An avalanche is a mass of snow falling down a mountain or an incline.

The makings of an avalanche begin with the accumulation of snow. As snow falls, it sticks together to form layers. Numerous snowfalls and variations in weather form different layers of snow. These combined layers are called snow pack. The strength of snow pack depends on the shape of the ice crystals. Ice crystals become more rounded with frequent melting and refreezing. These rounded crystals do not stick together well and form a weak layer within the snow pack. Avalanches occur at weak layers.

A trigger causes the weak layer to break. Just one small trigger is needed to create an avalanche. The weak layer breaks as the pull of gravity exceeds the strength of the layer bond. The most common natural trigger is rapid, heavy snowfall but can also include small things like a chunk of snow falling from trees or large things like earthquakes. The trigger of most avalanches that harm people are the victims themselves.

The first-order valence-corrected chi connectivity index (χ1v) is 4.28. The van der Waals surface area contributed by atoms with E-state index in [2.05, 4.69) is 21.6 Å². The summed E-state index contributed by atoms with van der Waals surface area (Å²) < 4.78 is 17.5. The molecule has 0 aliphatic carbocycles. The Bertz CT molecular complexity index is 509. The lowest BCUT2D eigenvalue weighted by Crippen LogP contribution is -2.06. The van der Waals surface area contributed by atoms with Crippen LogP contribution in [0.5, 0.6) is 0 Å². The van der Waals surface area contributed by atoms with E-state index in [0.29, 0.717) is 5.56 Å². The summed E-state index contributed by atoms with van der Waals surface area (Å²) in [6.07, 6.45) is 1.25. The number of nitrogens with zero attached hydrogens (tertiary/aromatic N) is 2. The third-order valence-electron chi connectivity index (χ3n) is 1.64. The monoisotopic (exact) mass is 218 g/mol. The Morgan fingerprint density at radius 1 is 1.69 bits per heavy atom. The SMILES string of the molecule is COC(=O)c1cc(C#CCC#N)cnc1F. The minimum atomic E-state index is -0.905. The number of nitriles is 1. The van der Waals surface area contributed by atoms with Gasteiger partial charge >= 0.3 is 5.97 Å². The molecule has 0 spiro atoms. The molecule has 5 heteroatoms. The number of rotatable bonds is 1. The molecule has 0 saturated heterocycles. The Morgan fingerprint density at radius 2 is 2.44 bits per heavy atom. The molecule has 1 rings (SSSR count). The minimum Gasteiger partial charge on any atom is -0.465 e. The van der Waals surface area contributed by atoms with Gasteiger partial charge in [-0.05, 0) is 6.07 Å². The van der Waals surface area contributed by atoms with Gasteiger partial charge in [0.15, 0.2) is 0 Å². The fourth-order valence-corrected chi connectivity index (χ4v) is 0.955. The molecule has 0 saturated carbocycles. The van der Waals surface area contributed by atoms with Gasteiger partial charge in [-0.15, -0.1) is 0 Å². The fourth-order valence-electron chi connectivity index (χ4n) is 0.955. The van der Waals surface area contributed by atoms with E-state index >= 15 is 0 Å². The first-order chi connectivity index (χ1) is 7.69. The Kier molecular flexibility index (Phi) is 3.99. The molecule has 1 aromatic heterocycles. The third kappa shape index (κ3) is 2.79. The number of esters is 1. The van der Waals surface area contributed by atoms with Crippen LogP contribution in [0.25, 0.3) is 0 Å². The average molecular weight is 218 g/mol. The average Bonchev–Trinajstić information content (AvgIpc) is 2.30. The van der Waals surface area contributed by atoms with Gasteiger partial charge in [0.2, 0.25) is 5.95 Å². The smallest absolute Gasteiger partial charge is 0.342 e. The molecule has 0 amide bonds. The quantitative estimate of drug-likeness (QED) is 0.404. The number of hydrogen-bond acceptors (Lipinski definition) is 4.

There are many factors that play a role in determining whether an avalanche will occur. Most avalanches occur on slopes between 35 and 40 degrees. The pull of gravity is usually not strong enough to create an avalanche on slopes less than 35 degrees. On slopes greater than 40 degrees, the snow accumulations do not get deep enough to create an avalanche. Vegetation on the slope can prevent or slow avalanches. Weather also affects the likelihood of avalanches. Avalanches often occur during or immediately after heavy snowfall. The new snow puts extra stress on the snow pack. This extra stress can be a trigger that causes an avalanche. Another possibility is that the new snow might not bond strongly enough with the previous surface layer and could slide down the slope.